The two canvases are treated in a loose way using spray-paint to generate abstract shapes and lines of color in the background. I wanted to bring in inspiration from street art into the conversation to contrast the more formal aspects of my figurative work and portraits. I was hoping this could add to the tension I wanted to evoke in the piece. Initially I was using a airbrush to do this, however I the movement I was getting from the airbrush felt limited and constrained. By using my entire body to spray-paint I was able to represent the movement I was trying to display more effectively. In the foreground I then began to place figures from past trips and experiences using photographs I had taken. Though I initially wanted to veer away from using photographic reference, I felt that in order to represent what I was trying to say it was not essential for me to come up with the figures from my own imagination. I then decided to represent more than just one subject. With this I wanted to show the tension that can be found, not only within the very nature of a single moment in time, but also in the tension between the subjects contained by the moment. The conversation begins to shift with the added figure. The viewer is now not the only other counterpoint to the conversation the work is trying to express. Instead, the viewer can now walk away without feeling like they are somehow ending the conversation. Additionally, I have chosen to literally suspend the work in order to confront the viewer more concretely with the idea of tension as a physical presence that extends beyond the canvas.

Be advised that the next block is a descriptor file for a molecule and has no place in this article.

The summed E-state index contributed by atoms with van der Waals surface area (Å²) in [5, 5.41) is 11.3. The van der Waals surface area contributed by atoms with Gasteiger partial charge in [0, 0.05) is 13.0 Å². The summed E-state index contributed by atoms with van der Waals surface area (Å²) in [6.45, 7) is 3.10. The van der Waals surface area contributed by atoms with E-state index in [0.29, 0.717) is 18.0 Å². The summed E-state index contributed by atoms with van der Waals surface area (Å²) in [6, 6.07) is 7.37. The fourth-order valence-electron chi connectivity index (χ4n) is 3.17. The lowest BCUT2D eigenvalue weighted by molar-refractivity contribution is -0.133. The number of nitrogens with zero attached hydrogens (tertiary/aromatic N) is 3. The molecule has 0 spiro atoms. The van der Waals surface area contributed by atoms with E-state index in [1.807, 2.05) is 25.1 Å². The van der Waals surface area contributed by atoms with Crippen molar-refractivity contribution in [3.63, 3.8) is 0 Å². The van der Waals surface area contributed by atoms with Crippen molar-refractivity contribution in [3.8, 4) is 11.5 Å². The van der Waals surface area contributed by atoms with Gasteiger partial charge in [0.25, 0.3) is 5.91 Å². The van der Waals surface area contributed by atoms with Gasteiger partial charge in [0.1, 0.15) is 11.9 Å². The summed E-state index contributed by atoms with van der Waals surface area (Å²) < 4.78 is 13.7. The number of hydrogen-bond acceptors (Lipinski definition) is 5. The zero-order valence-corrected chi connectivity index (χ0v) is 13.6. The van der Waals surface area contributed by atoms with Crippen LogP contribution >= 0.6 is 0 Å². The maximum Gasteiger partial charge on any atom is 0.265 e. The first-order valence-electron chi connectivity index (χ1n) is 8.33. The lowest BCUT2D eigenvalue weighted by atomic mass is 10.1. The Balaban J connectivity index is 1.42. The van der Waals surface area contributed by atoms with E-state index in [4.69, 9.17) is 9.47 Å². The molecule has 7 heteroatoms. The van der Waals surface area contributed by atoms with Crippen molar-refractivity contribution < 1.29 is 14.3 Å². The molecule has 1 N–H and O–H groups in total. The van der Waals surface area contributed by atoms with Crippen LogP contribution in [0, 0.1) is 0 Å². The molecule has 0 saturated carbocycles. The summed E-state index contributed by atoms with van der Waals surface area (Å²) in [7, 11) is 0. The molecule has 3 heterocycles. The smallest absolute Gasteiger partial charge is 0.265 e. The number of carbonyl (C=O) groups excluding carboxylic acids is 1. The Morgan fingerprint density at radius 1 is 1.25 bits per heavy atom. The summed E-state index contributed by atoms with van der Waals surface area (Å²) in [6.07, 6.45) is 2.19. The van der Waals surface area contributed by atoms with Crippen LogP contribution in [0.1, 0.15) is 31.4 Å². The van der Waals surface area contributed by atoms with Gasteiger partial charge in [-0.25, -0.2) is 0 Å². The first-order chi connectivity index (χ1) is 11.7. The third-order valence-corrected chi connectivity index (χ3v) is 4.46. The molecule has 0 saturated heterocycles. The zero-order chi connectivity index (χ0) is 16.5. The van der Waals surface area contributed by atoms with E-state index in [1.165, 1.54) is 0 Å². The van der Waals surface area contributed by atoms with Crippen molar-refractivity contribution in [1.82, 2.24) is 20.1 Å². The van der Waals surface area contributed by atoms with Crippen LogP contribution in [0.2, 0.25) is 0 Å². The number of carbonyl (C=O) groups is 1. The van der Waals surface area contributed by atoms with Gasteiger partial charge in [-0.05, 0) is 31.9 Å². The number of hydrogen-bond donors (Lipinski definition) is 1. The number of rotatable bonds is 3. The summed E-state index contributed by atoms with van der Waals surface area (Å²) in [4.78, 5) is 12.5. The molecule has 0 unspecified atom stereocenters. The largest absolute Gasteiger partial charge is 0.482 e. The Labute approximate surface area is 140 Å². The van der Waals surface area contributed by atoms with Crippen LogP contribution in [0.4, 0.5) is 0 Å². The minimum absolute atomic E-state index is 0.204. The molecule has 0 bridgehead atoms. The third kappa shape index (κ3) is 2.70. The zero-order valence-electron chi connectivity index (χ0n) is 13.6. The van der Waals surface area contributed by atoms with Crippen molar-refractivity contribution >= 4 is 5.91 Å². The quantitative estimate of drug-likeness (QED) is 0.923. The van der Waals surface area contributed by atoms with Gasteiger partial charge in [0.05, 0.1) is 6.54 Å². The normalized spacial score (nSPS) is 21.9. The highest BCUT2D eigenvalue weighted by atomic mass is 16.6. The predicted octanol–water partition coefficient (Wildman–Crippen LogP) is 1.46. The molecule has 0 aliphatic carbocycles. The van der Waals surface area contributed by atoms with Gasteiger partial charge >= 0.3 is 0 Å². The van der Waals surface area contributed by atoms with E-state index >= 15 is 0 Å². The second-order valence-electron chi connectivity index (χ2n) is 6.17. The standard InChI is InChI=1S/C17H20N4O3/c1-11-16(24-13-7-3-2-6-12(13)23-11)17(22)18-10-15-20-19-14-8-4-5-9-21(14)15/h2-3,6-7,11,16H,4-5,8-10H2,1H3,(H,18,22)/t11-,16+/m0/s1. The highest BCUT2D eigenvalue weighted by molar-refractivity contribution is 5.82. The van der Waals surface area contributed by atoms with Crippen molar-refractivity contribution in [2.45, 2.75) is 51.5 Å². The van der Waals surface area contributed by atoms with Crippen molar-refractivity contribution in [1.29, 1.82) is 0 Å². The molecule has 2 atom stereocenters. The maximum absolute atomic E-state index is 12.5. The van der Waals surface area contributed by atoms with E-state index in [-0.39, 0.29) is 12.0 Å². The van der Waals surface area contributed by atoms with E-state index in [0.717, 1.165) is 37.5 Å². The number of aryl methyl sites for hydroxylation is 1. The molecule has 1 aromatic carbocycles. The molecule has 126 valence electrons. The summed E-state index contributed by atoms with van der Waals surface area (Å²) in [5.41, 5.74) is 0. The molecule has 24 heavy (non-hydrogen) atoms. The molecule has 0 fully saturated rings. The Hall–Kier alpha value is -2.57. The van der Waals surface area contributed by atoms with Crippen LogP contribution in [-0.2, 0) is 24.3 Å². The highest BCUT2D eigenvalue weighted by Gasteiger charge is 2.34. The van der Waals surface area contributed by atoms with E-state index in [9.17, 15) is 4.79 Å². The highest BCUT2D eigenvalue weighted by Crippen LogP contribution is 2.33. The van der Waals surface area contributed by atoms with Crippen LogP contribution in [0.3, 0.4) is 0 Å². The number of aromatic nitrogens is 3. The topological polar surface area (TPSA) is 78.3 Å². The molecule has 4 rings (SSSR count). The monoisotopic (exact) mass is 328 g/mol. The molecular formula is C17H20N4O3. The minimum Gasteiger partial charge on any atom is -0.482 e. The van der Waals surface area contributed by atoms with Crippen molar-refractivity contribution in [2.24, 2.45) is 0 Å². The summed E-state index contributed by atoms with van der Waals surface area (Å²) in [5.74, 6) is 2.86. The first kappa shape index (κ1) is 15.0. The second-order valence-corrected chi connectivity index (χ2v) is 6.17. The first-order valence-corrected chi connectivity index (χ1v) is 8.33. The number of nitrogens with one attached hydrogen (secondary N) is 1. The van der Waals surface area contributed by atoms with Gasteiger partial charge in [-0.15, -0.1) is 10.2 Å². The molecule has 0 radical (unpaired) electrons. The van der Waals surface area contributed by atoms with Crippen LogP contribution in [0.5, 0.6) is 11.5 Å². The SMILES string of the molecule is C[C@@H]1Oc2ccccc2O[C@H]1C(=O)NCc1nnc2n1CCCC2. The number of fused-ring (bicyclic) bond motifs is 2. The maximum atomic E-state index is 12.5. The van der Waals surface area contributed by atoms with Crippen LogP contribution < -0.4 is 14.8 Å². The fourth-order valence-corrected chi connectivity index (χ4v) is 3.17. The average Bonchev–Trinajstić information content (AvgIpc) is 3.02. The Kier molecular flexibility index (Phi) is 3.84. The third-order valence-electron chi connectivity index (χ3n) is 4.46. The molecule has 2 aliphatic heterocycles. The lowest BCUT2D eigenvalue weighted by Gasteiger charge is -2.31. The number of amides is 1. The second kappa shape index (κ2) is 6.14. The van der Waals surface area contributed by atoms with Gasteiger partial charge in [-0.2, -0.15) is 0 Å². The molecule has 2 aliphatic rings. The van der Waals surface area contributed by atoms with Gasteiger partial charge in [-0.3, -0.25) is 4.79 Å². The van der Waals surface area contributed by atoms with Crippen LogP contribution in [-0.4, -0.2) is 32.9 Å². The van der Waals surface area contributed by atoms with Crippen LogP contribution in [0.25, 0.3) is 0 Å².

In my sculpture work I am more focused on a direct confrontation with the viewer. The sculpture pieces become much more intimate as they stand alone and allow the viewer to become the other counter part to the conversation. Additionally, I wanted to again contrast the highly formal pursuit of a realistic bust with something a little more dynamic to evoke tension within the work.  I took inspiration from the Indian festival of colors – Holi. Using the inspiration from tension of good triumphing over I thought that the combinations of colors and fierce act of throwing were in some ways also reminiscent of the idea of graffiti and tagging. So, again I tried to consciously contrast high/fine art with a more modern approach to the subject, while still maintaining the integrity of the work in reference to the context of the gallery space. In the end I have made a conscious effort to constantly push tension within my work. I have tried to allow this tension to extend beyond the work, so that the viewer can actively recognize the process and understand the successive moments, which it took for the work to be produced.

A Final Note

I ask the viewer to remove himself or herself from this tension, and to loose themselves in the role of the observer. In doing so, one should be reflecting critically on the moments that – when strung together – generate the succession of time. My subjects find themselves in relation to one another and the moment in which they are suspended. This allows the viewer to hopefully recognize their own relationship to the successive moments between which we find ourselves suspended, noting the inherent fragility found in this tension.